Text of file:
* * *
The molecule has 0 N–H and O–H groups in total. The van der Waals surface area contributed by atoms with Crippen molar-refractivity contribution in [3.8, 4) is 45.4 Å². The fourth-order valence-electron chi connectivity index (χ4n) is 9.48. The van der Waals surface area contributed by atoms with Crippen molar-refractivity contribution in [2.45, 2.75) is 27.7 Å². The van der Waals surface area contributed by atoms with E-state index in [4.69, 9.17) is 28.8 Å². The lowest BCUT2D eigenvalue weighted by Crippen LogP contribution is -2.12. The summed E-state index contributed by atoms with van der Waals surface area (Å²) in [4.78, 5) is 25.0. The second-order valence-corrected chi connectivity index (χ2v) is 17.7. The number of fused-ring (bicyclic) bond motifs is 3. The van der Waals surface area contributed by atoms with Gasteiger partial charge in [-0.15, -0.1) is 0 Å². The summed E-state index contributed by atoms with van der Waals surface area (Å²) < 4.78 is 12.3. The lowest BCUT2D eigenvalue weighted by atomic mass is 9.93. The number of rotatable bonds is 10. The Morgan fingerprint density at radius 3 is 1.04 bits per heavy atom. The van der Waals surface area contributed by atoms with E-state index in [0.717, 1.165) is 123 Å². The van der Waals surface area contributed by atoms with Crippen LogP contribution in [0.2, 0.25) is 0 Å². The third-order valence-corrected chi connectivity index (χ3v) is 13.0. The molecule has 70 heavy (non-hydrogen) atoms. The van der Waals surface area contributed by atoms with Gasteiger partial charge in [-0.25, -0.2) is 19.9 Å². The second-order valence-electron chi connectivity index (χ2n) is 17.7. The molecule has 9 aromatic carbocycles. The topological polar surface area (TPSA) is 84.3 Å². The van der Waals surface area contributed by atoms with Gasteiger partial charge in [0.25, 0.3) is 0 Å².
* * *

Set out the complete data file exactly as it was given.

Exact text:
The molecule has 0 N–H and O–H groups in total. The van der Waals surface area contributed by atoms with Crippen molar-refractivity contribution in [3.8, 4) is 45.4 Å². The fourth-order valence-electron chi connectivity index (χ4n) is 9.48. The van der Waals surface area contributed by atoms with Crippen molar-refractivity contribution in [2.45, 2.75) is 27.7 Å². The van der Waals surface area contributed by atoms with E-state index in [4.69, 9.17) is 28.8 Å². The lowest BCUT2D eigenvalue weighted by Crippen LogP contribution is -2.12. The summed E-state index contributed by atoms with van der Waals surface area (Å²) in [4.78, 5) is 25.0. The second-order valence-corrected chi connectivity index (χ2v) is 17.7. The number of fused-ring (bicyclic) bond motifs is 3. The van der Waals surface area contributed by atoms with Gasteiger partial charge in [-0.15, -0.1) is 0 Å². The summed E-state index contributed by atoms with van der Waals surface area (Å²) < 4.78 is 12.3. The lowest BCUT2D eigenvalue weighted by atomic mass is 9.93. The number of rotatable bonds is 10. The Morgan fingerprint density at radius 3 is 1.04 bits per heavy atom. The van der Waals surface area contributed by atoms with E-state index in [0.717, 1.165) is 123 Å². The van der Waals surface area contributed by atoms with Crippen LogP contribution in [0.2, 0.25) is 0 Å². The third-order valence-corrected chi connectivity index (χ3v) is 13.0. The molecule has 70 heavy (non-hydrogen) atoms. The van der Waals surface area contributed by atoms with Gasteiger partial charge in [-0.25, -0.2) is 19.9 Å². The second-order valence-electron chi connectivity index (χ2n) is 17.7. The molecule has 9 aromatic carbocycles. The topological polar surface area (TPSA) is 84.3 Å². The van der Waals surface area contributed by atoms with Gasteiger partial charge in [0.25, 0.3) is 0 Å².